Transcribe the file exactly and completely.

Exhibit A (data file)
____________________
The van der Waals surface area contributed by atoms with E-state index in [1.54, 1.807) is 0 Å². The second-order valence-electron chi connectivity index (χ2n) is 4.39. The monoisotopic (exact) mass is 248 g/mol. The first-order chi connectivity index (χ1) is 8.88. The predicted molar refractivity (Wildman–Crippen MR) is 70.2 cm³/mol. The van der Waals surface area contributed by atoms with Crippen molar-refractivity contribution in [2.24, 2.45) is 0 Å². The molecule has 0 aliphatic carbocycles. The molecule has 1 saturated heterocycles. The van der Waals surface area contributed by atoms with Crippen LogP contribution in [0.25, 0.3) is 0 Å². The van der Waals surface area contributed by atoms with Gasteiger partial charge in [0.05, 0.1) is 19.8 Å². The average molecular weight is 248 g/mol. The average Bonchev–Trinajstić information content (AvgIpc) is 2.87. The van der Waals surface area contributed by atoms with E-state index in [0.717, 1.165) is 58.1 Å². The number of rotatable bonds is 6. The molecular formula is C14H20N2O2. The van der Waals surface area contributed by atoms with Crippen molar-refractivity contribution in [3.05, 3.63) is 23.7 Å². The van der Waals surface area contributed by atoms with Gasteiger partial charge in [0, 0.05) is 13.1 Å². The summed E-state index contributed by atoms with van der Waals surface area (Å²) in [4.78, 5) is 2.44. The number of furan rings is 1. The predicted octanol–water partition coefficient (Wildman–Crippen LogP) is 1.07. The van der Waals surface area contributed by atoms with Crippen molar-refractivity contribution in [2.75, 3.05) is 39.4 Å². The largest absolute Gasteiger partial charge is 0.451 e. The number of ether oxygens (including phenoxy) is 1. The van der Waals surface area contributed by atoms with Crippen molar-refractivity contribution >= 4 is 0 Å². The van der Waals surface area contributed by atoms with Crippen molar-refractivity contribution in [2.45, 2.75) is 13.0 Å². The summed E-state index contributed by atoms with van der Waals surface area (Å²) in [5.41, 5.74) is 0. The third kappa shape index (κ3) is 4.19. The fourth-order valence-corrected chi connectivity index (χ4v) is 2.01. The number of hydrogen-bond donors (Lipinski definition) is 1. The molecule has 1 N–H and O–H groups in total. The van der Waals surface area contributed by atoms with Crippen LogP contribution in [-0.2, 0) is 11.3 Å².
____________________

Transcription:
The van der Waals surface area contributed by atoms with E-state index in [1.54, 1.807) is 0 Å². The second-order valence-electron chi connectivity index (χ2n) is 4.39. The monoisotopic (exact) mass is 248 g/mol. The first-order chi connectivity index (χ1) is 8.88. The predicted molar refractivity (Wildman–Crippen MR) is 70.2 cm³/mol. The van der Waals surface area contributed by atoms with Crippen molar-refractivity contribution in [2.24, 2.45) is 0 Å². The molecule has 0 aliphatic carbocycles. The molecule has 1 saturated heterocycles. The van der Waals surface area contributed by atoms with Crippen LogP contribution in [0.25, 0.3) is 0 Å². The van der Waals surface area contributed by atoms with Gasteiger partial charge in [0.05, 0.1) is 19.8 Å². The average molecular weight is 248 g/mol. The average Bonchev–Trinajstić information content (AvgIpc) is 2.87. The van der Waals surface area contributed by atoms with E-state index in [0.717, 1.165) is 58.1 Å². The number of rotatable bonds is 6. The molecular formula is C14H20N2O2. The van der Waals surface area contributed by atoms with Crippen molar-refractivity contribution in [3.05, 3.63) is 23.7 Å². The van der Waals surface area contributed by atoms with Gasteiger partial charge in [0, 0.05) is 13.1 Å². The summed E-state index contributed by atoms with van der Waals surface area (Å²) in [4.78, 5) is 2.44. The number of furan rings is 1. The predicted octanol–water partition coefficient (Wildman–Crippen LogP) is 1.07. The van der Waals surface area contributed by atoms with Crippen molar-refractivity contribution in [2.75, 3.05) is 39.4 Å². The largest absolute Gasteiger partial charge is 0.451 e. The number of ether oxygens (including phenoxy) is 1. The van der Waals surface area contributed by atoms with Crippen molar-refractivity contribution >= 4 is 0 Å². The van der Waals surface area contributed by atoms with Crippen molar-refractivity contribution in [2.45, 2.75) is 13.0 Å². The summed E-state index contributed by atoms with van der Waals surface area (Å²) in [5.41, 5.74) is 0. The third kappa shape index (κ3) is 4.19. The fourth-order valence-corrected chi connectivity index (χ4v) is 2.01. The number of hydrogen-bond donors (Lipinski definition) is 1. The molecule has 1 N–H and O–H groups in total. The van der Waals surface area contributed by atoms with Crippen LogP contribution in [-0.2, 0) is 11.3 Å².